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It was powered by a forty horsepower Ford engine (Lethbridge, History of Rocketry: The Early 20th century). The Kettering Bug was a success, and it began the history of drone warfare in America. Recently, America has been including robots in their drone army. Some of these include "robots mounted with machine guns, self-guided bombs called "Brilliant Weapons", and even digital camouflage for troops and vehicles" ( Maine, Brachle , Ethics and the advancement of military technology")

The first ethical concern that arises from this information is whether it is more ethical to use drones in war than it is to use humans. There is the argument that it is more ethical because there is no human relation involved. It seems to follow from this, however, that would make it less ethical.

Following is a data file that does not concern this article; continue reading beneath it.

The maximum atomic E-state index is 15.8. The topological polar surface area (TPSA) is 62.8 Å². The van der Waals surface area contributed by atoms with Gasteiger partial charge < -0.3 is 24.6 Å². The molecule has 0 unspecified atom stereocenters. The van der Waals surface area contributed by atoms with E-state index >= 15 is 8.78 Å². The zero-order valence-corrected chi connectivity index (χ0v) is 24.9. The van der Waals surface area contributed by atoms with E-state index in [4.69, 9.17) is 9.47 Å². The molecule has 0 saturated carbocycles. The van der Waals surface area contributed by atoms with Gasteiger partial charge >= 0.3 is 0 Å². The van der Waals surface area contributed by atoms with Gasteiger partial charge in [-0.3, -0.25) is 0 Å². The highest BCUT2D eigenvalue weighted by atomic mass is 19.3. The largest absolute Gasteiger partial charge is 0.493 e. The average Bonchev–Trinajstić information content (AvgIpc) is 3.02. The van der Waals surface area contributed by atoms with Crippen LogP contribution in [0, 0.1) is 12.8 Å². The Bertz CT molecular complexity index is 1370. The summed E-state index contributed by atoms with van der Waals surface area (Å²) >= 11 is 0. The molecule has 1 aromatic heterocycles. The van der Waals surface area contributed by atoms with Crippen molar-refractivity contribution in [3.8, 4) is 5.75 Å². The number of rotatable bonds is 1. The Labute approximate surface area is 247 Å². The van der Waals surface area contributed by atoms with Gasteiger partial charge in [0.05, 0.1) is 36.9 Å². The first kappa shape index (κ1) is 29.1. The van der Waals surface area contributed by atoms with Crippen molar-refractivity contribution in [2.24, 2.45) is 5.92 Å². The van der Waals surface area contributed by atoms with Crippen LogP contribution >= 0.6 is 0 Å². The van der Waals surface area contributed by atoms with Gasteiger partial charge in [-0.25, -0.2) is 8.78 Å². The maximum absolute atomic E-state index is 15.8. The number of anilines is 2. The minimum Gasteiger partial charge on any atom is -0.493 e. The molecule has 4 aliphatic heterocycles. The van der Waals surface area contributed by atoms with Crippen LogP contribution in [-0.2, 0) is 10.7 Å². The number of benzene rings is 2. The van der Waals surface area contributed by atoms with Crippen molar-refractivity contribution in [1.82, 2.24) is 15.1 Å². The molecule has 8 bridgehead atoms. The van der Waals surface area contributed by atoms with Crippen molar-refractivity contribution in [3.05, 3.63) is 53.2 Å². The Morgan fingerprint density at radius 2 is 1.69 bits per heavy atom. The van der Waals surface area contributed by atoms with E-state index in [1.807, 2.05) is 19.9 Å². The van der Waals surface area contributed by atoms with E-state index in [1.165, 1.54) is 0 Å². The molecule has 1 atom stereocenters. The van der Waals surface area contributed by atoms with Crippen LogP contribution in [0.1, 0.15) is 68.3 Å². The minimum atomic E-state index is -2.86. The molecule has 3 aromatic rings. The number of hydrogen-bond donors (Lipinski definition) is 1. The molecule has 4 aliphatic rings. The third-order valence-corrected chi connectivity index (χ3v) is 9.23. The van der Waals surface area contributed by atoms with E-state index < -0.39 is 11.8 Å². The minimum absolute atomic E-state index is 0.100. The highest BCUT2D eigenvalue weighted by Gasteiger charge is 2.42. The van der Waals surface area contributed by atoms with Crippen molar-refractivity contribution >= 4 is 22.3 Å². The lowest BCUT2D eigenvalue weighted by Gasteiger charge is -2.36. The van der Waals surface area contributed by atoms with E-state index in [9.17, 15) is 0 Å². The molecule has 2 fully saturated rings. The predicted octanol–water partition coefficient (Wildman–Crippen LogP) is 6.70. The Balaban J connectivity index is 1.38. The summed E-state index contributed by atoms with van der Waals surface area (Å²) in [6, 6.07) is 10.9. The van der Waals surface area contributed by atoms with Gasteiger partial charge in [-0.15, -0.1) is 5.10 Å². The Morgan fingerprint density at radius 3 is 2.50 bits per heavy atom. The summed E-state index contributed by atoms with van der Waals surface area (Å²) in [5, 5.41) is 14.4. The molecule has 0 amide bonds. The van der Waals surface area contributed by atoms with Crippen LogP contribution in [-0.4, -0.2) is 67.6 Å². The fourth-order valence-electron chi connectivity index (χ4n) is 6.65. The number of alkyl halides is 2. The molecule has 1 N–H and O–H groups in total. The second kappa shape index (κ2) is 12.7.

The fact that we are removing our human presences from the other humans we are killing implies that we feel the need to protect ourselves from the potential damage emotional and mentally, both individual and as country. If, for instance, America sends drones to bomb a terrorist base, we feel less responsible for any collateral damage. In addition, no soldiers will see their friends dying beside them and we will suffer little or no loss as far as our own combatants go.

That arguments sounds good for us, but it doesn't seem to take into account what the other side faces. Although it may be true that drones are becoming far more accurate, there is no place for an argument that says they have no collateral damage. This leads us to the discussion of how much collateral damage is allowed as well as other aspects "just war theory"